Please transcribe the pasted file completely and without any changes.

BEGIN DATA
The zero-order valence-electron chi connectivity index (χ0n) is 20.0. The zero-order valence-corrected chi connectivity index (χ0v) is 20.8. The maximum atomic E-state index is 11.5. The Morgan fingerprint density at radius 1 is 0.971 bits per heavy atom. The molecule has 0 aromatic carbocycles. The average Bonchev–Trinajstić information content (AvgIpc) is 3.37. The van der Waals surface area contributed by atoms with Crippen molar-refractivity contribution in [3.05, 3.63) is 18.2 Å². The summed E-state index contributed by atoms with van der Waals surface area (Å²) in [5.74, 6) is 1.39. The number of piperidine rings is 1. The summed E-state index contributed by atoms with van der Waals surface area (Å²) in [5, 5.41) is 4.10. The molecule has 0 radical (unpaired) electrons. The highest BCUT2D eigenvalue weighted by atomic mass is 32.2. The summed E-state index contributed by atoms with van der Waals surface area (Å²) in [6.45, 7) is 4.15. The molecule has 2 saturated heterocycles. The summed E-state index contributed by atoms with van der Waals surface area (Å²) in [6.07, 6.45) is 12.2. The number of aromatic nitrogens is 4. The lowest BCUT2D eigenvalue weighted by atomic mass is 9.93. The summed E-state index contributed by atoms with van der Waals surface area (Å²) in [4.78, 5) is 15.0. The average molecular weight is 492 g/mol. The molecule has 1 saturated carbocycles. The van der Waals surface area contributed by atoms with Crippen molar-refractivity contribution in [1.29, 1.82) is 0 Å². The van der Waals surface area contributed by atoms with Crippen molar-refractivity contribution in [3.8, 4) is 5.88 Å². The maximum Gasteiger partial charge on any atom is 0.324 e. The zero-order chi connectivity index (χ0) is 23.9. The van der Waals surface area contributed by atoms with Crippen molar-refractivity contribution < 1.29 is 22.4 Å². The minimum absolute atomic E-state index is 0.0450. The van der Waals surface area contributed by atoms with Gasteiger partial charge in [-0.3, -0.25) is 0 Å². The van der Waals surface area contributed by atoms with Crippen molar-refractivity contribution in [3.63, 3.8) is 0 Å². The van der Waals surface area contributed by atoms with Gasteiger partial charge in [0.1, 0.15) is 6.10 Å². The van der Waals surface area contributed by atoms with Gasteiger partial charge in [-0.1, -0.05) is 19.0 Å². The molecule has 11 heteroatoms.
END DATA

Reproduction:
The zero-order valence-electron chi connectivity index (χ0n) is 20.0. The zero-order valence-corrected chi connectivity index (χ0v) is 20.8. The maximum atomic E-state index is 11.5. The Morgan fingerprint density at radius 1 is 0.971 bits per heavy atom. The molecule has 0 aromatic carbocycles. The average Bonchev–Trinajstić information content (AvgIpc) is 3.37. The van der Waals surface area contributed by atoms with Crippen molar-refractivity contribution in [3.05, 3.63) is 18.2 Å². The summed E-state index contributed by atoms with van der Waals surface area (Å²) in [5.74, 6) is 1.39. The number of piperidine rings is 1. The summed E-state index contributed by atoms with van der Waals surface area (Å²) in [5, 5.41) is 4.10. The molecule has 0 radical (unpaired) electrons. The highest BCUT2D eigenvalue weighted by atomic mass is 32.2. The summed E-state index contributed by atoms with van der Waals surface area (Å²) in [6.45, 7) is 4.15. The molecule has 2 saturated heterocycles. The summed E-state index contributed by atoms with van der Waals surface area (Å²) in [6.07, 6.45) is 12.2. The number of aromatic nitrogens is 4. The lowest BCUT2D eigenvalue weighted by atomic mass is 9.93. The summed E-state index contributed by atoms with van der Waals surface area (Å²) in [4.78, 5) is 15.0. The average molecular weight is 492 g/mol. The molecule has 1 saturated carbocycles. The van der Waals surface area contributed by atoms with Crippen molar-refractivity contribution in [1.29, 1.82) is 0 Å². The van der Waals surface area contributed by atoms with Crippen molar-refractivity contribution in [3.8, 4) is 5.88 Å². The maximum Gasteiger partial charge on any atom is 0.324 e. The zero-order chi connectivity index (χ0) is 23.9. The van der Waals surface area contributed by atoms with Crippen molar-refractivity contribution < 1.29 is 22.4 Å². The minimum absolute atomic E-state index is 0.0450. The van der Waals surface area contributed by atoms with Gasteiger partial charge in [-0.3, -0.25) is 0 Å². The van der Waals surface area contributed by atoms with Crippen molar-refractivity contribution in [3.63, 3.8) is 0 Å². The van der Waals surface area contributed by atoms with Gasteiger partial charge in [0.1, 0.15) is 6.10 Å². The van der Waals surface area contributed by atoms with Gasteiger partial charge in [-0.1, -0.05) is 19.0 Å². The molecule has 11 heteroatoms.